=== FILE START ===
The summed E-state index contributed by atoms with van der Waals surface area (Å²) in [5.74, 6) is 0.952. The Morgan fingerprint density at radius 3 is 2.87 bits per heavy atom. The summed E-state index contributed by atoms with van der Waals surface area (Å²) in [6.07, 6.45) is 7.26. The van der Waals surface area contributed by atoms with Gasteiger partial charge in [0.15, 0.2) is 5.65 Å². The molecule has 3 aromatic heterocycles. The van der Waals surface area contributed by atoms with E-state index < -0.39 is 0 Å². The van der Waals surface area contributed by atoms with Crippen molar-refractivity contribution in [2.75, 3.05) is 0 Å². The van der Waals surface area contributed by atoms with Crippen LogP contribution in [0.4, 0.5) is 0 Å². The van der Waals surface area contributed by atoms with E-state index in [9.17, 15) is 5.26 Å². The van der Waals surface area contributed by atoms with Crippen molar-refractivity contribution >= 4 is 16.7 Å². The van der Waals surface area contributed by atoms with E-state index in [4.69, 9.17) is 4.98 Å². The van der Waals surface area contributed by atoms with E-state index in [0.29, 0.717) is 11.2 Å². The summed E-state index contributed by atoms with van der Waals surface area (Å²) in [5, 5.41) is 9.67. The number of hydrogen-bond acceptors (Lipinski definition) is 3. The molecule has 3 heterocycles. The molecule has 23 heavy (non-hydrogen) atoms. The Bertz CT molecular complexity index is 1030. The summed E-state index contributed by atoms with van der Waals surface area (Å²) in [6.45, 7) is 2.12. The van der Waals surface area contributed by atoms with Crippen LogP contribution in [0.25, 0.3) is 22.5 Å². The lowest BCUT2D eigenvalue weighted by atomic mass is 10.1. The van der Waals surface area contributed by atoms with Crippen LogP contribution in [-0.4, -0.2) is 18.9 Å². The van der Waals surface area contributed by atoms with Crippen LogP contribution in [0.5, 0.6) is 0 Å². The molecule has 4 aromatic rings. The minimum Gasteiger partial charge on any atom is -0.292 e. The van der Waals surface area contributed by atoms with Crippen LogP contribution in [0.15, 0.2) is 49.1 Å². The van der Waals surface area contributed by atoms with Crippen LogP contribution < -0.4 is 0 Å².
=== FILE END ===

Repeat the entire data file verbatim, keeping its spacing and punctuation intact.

The summed E-state index contributed by atoms with van der Waals surface area (Å²) in [5.74, 6) is 0.952. The Morgan fingerprint density at radius 3 is 2.87 bits per heavy atom. The summed E-state index contributed by atoms with van der Waals surface area (Å²) in [6.07, 6.45) is 7.26. The van der Waals surface area contributed by atoms with Gasteiger partial charge in [0.15, 0.2) is 5.65 Å². The molecule has 3 aromatic heterocycles. The van der Waals surface area contributed by atoms with E-state index < -0.39 is 0 Å². The van der Waals surface area contributed by atoms with Crippen molar-refractivity contribution in [2.75, 3.05) is 0 Å². The van der Waals surface area contributed by atoms with Crippen LogP contribution in [0.4, 0.5) is 0 Å². The van der Waals surface area contributed by atoms with E-state index in [9.17, 15) is 5.26 Å². The van der Waals surface area contributed by atoms with Crippen molar-refractivity contribution >= 4 is 16.7 Å². The van der Waals surface area contributed by atoms with E-state index in [4.69, 9.17) is 4.98 Å². The van der Waals surface area contributed by atoms with E-state index in [0.29, 0.717) is 11.2 Å². The summed E-state index contributed by atoms with van der Waals surface area (Å²) in [5, 5.41) is 9.67. The number of hydrogen-bond acceptors (Lipinski definition) is 3. The molecule has 3 heterocycles. The molecule has 23 heavy (non-hydrogen) atoms. The Bertz CT molecular complexity index is 1030. The summed E-state index contributed by atoms with van der Waals surface area (Å²) in [6.45, 7) is 2.12. The van der Waals surface area contributed by atoms with Crippen LogP contribution in [0.25, 0.3) is 22.5 Å². The lowest BCUT2D eigenvalue weighted by atomic mass is 10.1. The van der Waals surface area contributed by atoms with Crippen LogP contribution in [-0.4, -0.2) is 18.9 Å². The van der Waals surface area contributed by atoms with Crippen LogP contribution in [0.5, 0.6) is 0 Å². The molecule has 4 aromatic rings. The minimum Gasteiger partial charge on any atom is -0.292 e. The van der Waals surface area contributed by atoms with Crippen LogP contribution in [0.15, 0.2) is 49.1 Å². The van der Waals surface area contributed by atoms with Crippen LogP contribution < -0.4 is 0 Å².